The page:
Wednesday August 23, 2017
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Koenigsegg makes extensive use of carbon fibre in its vehicles. — AFP picKoenigsegg makes extensive use of carbon fibre in its vehicles. — AFP picROME, Aug 23 — Automotive designers say the future lies with multi-material vehicles: High-strength steel, carbon fibre, aluminium and advanced plastics. The problem arises when it comes to joining these different materials together during production. But there might finally be a solution — a new kind of superglue.

There are a lot of big things going on in the industry right now, with big leaps in vehicle design, engineering and production. Advanced materials such as carbon fibre and aluminium are increasingly finding their way into mass-market models, hybrid and all-electric vehicles are becoming more common, and autonomous drive technology is also becoming increasingly prevalent.

On the face of things, a new glue doesn’t sound like something to get too excited about, but the implications for a new advancement in this area are immense.

Materials like high-strength steel, carbon fibre, aluminium and advanced plastics all have their advantages, but car designers will tell you the future is heading towards multi-material vehicles. The problem is working out how to combine all these very different materials together on the assembly line.

There might be a solution in sight as researchers at Michigan State University, supported by the American Chemistry Council’s automotive group, think they may have come up with a new kind of adhesive that will allow automakers to join multiple materials to each other.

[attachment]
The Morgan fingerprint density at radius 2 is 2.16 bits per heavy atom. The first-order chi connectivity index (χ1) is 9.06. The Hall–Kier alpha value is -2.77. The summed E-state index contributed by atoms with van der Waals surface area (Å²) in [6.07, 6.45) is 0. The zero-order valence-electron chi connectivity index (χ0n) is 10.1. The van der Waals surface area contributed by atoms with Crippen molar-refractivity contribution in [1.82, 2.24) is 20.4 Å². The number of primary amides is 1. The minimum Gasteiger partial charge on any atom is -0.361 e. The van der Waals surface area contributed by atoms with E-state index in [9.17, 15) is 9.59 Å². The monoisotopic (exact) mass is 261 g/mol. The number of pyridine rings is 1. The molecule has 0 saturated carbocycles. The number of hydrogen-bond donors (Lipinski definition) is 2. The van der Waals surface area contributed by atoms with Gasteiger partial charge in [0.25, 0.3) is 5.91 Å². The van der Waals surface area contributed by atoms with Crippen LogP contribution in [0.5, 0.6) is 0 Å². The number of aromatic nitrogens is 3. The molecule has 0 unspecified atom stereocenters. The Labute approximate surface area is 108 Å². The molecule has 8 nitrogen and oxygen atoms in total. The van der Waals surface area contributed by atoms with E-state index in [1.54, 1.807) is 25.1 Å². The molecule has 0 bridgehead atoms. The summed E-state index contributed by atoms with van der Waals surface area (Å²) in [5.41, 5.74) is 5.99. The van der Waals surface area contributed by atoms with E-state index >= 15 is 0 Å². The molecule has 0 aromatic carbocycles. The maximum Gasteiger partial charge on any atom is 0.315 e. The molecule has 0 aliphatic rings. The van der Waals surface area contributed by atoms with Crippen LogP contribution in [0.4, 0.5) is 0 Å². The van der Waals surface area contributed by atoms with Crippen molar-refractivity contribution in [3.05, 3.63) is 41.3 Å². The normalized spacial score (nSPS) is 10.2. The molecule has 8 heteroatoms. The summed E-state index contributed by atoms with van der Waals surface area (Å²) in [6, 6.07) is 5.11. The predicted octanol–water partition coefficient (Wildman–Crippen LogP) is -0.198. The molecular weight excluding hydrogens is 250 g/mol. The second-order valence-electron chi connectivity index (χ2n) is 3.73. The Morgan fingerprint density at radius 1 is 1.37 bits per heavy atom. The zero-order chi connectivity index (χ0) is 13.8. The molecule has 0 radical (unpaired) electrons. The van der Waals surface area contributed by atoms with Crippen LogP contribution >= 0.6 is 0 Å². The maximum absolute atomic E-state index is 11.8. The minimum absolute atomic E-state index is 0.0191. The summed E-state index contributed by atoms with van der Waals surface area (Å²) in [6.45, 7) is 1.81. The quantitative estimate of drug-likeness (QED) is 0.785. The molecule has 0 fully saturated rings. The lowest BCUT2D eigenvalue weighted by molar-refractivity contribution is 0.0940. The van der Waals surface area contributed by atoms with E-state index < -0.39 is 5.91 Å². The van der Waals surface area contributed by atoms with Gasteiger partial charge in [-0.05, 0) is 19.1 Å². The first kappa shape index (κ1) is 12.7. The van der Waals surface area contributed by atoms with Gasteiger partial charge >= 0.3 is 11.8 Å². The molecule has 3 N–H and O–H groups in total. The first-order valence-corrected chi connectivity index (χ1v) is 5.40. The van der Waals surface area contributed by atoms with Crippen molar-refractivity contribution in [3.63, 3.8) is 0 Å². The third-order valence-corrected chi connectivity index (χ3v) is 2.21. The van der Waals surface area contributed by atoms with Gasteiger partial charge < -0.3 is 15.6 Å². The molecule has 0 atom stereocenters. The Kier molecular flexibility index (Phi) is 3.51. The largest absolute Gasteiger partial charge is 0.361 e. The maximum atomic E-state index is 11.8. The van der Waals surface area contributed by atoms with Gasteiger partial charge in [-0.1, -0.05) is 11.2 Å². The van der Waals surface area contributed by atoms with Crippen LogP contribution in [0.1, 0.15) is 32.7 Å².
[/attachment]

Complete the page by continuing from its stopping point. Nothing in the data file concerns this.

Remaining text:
Sandra McClelland, a member of the American Chemistry Council and sales development manager for Solvay Specialty Polymers, the group is promoting the new adhesive, says the new adhesive is a type of superglue capable of adapting to different surface properties that will work at different material temperatures.

Perhaps just as important, possibly even more so, McClelland says the group believes the adhesive will mean mixed auto materials will be able to be cleanly separated at the end of a vehicle’s life, which is another increasingly important concern as manufacturers become more and more focused on recycling.

The adhesive is a type of enhanced thermoplastic with extremely small magnetic particles that can bond different types of plastic, different kinds of metals or any combination thereof without having to use any extra rivets or connectors. As the bond itself can be relatively easily reversed, separation for effective recycling at the end of the product’s life would be reasonably easy.

At the moment, research into the potential of the new glue is still in the laboratory testing phase, but signs are extremely encouraging for its potential in real-world applications. — AFP-Relaxnews

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